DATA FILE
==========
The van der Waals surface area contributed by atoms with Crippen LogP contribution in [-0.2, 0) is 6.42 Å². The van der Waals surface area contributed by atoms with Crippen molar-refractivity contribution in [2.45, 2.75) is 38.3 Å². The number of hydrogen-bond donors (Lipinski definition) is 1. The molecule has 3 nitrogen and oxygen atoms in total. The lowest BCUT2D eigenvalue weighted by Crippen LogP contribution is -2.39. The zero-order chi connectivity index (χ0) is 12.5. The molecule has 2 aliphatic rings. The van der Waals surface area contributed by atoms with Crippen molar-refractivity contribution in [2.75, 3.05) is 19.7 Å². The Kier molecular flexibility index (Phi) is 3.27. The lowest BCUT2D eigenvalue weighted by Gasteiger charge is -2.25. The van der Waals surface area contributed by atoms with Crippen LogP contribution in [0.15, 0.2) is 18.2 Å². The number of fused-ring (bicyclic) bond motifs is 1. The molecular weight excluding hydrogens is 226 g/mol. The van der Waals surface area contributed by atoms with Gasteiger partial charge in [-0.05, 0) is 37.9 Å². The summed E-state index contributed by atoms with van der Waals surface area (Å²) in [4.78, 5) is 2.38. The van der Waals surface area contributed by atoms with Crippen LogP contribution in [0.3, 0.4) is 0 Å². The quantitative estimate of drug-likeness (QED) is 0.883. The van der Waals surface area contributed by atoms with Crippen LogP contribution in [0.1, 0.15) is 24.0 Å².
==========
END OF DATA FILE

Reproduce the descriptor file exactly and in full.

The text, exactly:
The van der Waals surface area contributed by atoms with Crippen LogP contribution in [-0.2, 0) is 6.42 Å². The van der Waals surface area contributed by atoms with Crippen molar-refractivity contribution in [2.45, 2.75) is 38.3 Å². The number of hydrogen-bond donors (Lipinski definition) is 1. The molecule has 3 nitrogen and oxygen atoms in total. The lowest BCUT2D eigenvalue weighted by Crippen LogP contribution is -2.39. The zero-order chi connectivity index (χ0) is 12.5. The molecule has 2 aliphatic rings. The van der Waals surface area contributed by atoms with Crippen molar-refractivity contribution in [2.75, 3.05) is 19.7 Å². The Kier molecular flexibility index (Phi) is 3.27. The lowest BCUT2D eigenvalue weighted by Gasteiger charge is -2.25. The van der Waals surface area contributed by atoms with Crippen LogP contribution in [0.15, 0.2) is 18.2 Å². The number of fused-ring (bicyclic) bond motifs is 1. The molecular weight excluding hydrogens is 226 g/mol. The van der Waals surface area contributed by atoms with Gasteiger partial charge in [-0.05, 0) is 37.9 Å². The summed E-state index contributed by atoms with van der Waals surface area (Å²) in [4.78, 5) is 2.38. The van der Waals surface area contributed by atoms with Crippen LogP contribution in [0.3, 0.4) is 0 Å². The quantitative estimate of drug-likeness (QED) is 0.883. The van der Waals surface area contributed by atoms with Crippen LogP contribution in [0.1, 0.15) is 24.0 Å².